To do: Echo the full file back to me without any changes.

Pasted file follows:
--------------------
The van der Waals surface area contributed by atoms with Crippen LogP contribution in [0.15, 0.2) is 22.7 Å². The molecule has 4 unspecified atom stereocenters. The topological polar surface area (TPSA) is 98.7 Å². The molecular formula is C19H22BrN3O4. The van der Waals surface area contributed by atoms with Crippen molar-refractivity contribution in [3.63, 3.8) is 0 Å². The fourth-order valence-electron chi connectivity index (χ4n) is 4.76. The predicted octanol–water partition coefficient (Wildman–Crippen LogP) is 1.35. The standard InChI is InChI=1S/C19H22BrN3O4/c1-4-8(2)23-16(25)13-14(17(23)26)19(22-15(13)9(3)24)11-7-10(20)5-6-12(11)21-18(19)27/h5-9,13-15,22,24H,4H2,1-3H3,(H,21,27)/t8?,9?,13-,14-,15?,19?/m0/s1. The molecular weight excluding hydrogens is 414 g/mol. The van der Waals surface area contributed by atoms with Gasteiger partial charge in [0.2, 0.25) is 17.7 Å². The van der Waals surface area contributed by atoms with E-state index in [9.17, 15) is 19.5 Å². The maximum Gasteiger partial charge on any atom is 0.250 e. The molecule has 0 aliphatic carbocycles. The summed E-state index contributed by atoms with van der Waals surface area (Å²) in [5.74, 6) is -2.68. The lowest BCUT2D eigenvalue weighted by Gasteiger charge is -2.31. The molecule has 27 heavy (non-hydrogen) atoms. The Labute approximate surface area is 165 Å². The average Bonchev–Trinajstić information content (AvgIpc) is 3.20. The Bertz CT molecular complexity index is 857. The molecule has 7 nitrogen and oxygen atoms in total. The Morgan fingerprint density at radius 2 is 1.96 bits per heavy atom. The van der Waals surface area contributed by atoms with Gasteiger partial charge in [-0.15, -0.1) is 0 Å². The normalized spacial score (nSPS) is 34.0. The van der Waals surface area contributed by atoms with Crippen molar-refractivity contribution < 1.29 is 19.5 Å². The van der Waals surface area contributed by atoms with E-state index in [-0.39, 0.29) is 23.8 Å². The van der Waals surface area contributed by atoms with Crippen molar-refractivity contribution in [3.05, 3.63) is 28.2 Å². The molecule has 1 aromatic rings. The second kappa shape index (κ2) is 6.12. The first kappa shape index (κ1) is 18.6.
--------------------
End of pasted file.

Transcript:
The van der Waals surface area contributed by atoms with Crippen LogP contribution in [0.15, 0.2) is 22.7 Å². The molecule has 4 unspecified atom stereocenters. The topological polar surface area (TPSA) is 98.7 Å². The molecular formula is C19H22BrN3O4. The van der Waals surface area contributed by atoms with Crippen molar-refractivity contribution in [3.63, 3.8) is 0 Å². The fourth-order valence-electron chi connectivity index (χ4n) is 4.76. The predicted octanol–water partition coefficient (Wildman–Crippen LogP) is 1.35. The standard InChI is InChI=1S/C19H22BrN3O4/c1-4-8(2)23-16(25)13-14(17(23)26)19(22-15(13)9(3)24)11-7-10(20)5-6-12(11)21-18(19)27/h5-9,13-15,22,24H,4H2,1-3H3,(H,21,27)/t8?,9?,13-,14-,15?,19?/m0/s1. The molecular weight excluding hydrogens is 414 g/mol. The van der Waals surface area contributed by atoms with Gasteiger partial charge in [0.2, 0.25) is 17.7 Å². The van der Waals surface area contributed by atoms with E-state index in [9.17, 15) is 19.5 Å². The maximum Gasteiger partial charge on any atom is 0.250 e. The molecule has 0 aliphatic carbocycles. The summed E-state index contributed by atoms with van der Waals surface area (Å²) in [5.74, 6) is -2.68. The lowest BCUT2D eigenvalue weighted by Gasteiger charge is -2.31. The molecule has 27 heavy (non-hydrogen) atoms. The Labute approximate surface area is 165 Å². The average Bonchev–Trinajstić information content (AvgIpc) is 3.20. The Bertz CT molecular complexity index is 857. The molecule has 7 nitrogen and oxygen atoms in total. The Morgan fingerprint density at radius 2 is 1.96 bits per heavy atom. The van der Waals surface area contributed by atoms with Gasteiger partial charge in [-0.15, -0.1) is 0 Å². The normalized spacial score (nSPS) is 34.0. The van der Waals surface area contributed by atoms with Crippen molar-refractivity contribution < 1.29 is 19.5 Å². The van der Waals surface area contributed by atoms with E-state index in [-0.39, 0.29) is 23.8 Å². The van der Waals surface area contributed by atoms with Crippen molar-refractivity contribution in [3.05, 3.63) is 28.2 Å². The molecule has 1 aromatic rings. The second kappa shape index (κ2) is 6.12. The first kappa shape index (κ1) is 18.6.